Senior-level buyers from some of the top red meat importers in China and Hong Kong toured the heartland of America with the U.S. Export Federation (USMEF) last month, getting a top-to-bottom education on U.S. agriculture and the red meat industry.
The 13-person visiting team included the presidents of four of that region’s largest red meat importers in addition to several senior officers (purchasing managers and general managers) and the supply chain director of Pizza Hut Hong Kong Management Ltd., one of Pizza Hut’s largest international franchisees with operations in Hong Kong, Taiwan and Vietnam.
Developed with funding support from the Beef Checkoff Program and the Pork Checkoff, the team of buyers toured pork and beef processing plants in Nebraska, cattle ranches in Kansas and Nebraska and numerous retail outlets. The group also participated in a Meat 101 class conducted by Terry Houser, associate professor at Kansas State University, who reviewed the quality and sensory aspects of U.S. pork and beef.
Before returning to China, the visiting team received briefings from U.S. beef and pork exporters and participated in the product showcase at the May USMEF board of directors meeting that brought 120 international buyers together with 21 U.S. exporters at a session designed specifically to enhance U.S. red meat exports.
"The meeting with the Chinese team was the highlight of the entire week for me," said Mark Boyd of Porky Products. "I think the quality of the customers who came from China and Hong Kong was exceptionally high. Meeting these buyers and having them sample our products enabled us to generate immediate sales to new customers that we otherwise would not have encountered."
The positive sentiments were echoed by Eric Brandt, president of One World Beef, which represents Harris Ranch and Brandt Beef.
"These meetings are a springboard to new business with qualified and respected buyers," said Brandt. "These are the types of meetings we strive to attain and are grateful to be part of. We can only hope that the governments (of China and the U.S.) do the right thing and open up new (beef) trade between our countries so that commerce can begin. It will be a great day for American beef producers to finally have free access to a country where there is a lot of demand for U.S. beef."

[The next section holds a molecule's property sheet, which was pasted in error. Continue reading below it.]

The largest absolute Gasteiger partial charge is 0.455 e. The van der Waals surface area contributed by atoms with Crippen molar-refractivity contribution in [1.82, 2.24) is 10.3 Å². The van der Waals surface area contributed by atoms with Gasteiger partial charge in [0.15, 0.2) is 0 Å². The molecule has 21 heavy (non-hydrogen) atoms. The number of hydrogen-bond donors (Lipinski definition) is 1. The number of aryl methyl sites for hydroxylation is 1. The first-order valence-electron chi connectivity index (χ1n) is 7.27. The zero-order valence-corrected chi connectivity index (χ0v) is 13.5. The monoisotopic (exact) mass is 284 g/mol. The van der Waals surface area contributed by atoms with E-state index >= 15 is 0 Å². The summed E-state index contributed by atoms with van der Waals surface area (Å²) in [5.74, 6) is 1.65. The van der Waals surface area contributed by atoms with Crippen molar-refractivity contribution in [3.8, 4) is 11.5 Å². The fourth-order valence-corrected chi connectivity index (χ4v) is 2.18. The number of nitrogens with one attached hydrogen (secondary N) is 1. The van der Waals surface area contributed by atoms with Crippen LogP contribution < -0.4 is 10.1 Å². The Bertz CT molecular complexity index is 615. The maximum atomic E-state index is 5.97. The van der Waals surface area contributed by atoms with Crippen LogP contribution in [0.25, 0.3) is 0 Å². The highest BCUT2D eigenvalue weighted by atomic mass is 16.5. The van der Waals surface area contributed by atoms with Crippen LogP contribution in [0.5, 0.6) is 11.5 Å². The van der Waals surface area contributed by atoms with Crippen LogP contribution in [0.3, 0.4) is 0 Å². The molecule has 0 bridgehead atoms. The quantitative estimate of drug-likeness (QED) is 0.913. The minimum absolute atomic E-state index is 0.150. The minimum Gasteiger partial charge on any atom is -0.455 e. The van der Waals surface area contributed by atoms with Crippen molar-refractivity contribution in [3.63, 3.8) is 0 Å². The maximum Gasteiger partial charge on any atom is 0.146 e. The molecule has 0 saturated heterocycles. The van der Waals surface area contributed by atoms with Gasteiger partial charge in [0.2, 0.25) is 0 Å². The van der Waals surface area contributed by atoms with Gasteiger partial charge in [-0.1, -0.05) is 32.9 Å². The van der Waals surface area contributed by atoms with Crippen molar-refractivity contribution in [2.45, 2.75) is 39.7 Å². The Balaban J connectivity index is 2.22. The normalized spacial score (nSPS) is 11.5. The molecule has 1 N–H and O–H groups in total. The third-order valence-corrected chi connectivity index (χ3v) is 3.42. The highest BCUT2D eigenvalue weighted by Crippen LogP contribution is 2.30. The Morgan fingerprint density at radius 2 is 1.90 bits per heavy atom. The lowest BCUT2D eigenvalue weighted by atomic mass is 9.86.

The visit by the team also earned high marks for the convenience it provides to U.S. exporters – bringing qualified buyers together as a group.
"This allowed me to meet with 10 to 12 customers at one time, and to save the $10,000 or more it would cost for a business trip to that region," said Boyd.
The team of buyers gave its own high marks on the visit, according to Ming Liang, USMEF-Shanghai marketing director. "They indicated that they learned quite a lot from the trip," he said. "They became familiar with more U.S. plants and companies that could potentially be future partners."
The China/Hong Kong region is a significant one for U.S. red meat exports. Through the first four months of 2014, it is the No. 3 market in both volume and value for U.S. pork, purchasing 140,927 metric tons (310.7 million pounds) valued at $316.5 million, increases of 4 percent in volume and 10 percent in value.
And while the People’s Republic of China still bans U.S. beef, Hong Kong is the United States’ No. 3 export market in terms of value, $307.5 million (up 94 percent versus 2013), and No. 4 in volume (46,478 metric tons or 102.5 million pounds), a 66 percent increase over last year.
Source: U.S. Meat Export Federation